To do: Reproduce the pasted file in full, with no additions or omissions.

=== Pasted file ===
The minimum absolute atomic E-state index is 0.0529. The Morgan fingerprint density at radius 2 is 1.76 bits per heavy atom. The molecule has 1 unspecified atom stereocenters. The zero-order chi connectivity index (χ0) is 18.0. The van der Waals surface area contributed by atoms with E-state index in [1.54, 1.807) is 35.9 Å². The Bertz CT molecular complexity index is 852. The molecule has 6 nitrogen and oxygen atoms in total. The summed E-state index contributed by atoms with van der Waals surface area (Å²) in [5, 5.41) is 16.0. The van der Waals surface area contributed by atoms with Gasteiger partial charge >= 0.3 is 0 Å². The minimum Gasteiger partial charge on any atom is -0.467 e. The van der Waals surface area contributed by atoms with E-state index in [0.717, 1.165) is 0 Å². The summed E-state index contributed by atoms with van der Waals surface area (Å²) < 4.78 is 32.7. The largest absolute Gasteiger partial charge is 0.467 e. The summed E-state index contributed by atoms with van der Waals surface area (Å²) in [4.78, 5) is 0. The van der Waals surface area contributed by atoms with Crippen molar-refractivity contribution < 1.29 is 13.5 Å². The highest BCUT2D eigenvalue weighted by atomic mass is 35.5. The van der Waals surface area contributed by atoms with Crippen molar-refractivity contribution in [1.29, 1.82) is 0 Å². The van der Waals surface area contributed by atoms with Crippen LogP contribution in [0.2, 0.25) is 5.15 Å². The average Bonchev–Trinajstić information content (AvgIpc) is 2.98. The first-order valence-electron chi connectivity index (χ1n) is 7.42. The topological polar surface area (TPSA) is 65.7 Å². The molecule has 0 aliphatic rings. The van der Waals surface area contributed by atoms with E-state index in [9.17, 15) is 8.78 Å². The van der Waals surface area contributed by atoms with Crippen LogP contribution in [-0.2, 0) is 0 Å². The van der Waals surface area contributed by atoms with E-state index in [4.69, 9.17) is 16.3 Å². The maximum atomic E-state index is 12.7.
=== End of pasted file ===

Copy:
The minimum absolute atomic E-state index is 0.0529. The Morgan fingerprint density at radius 2 is 1.76 bits per heavy atom. The molecule has 1 unspecified atom stereocenters. The zero-order chi connectivity index (χ0) is 18.0. The van der Waals surface area contributed by atoms with E-state index in [1.54, 1.807) is 35.9 Å². The Bertz CT molecular complexity index is 852. The molecule has 6 nitrogen and oxygen atoms in total. The summed E-state index contributed by atoms with van der Waals surface area (Å²) in [5, 5.41) is 16.0. The van der Waals surface area contributed by atoms with Gasteiger partial charge >= 0.3 is 0 Å². The minimum Gasteiger partial charge on any atom is -0.467 e. The van der Waals surface area contributed by atoms with E-state index in [0.717, 1.165) is 0 Å². The summed E-state index contributed by atoms with van der Waals surface area (Å²) < 4.78 is 32.7. The largest absolute Gasteiger partial charge is 0.467 e. The summed E-state index contributed by atoms with van der Waals surface area (Å²) in [4.78, 5) is 0. The van der Waals surface area contributed by atoms with Crippen molar-refractivity contribution < 1.29 is 13.5 Å². The highest BCUT2D eigenvalue weighted by atomic mass is 35.5. The van der Waals surface area contributed by atoms with Crippen molar-refractivity contribution in [1.29, 1.82) is 0 Å². The van der Waals surface area contributed by atoms with Crippen LogP contribution in [0.2, 0.25) is 5.15 Å². The average Bonchev–Trinajstić information content (AvgIpc) is 2.98. The first-order valence-electron chi connectivity index (χ1n) is 7.42. The topological polar surface area (TPSA) is 65.7 Å². The molecule has 0 aliphatic rings. The van der Waals surface area contributed by atoms with E-state index in [9.17, 15) is 8.78 Å². The van der Waals surface area contributed by atoms with Crippen LogP contribution in [-0.2, 0) is 0 Å². The van der Waals surface area contributed by atoms with E-state index in [4.69, 9.17) is 16.3 Å². The maximum atomic E-state index is 12.7.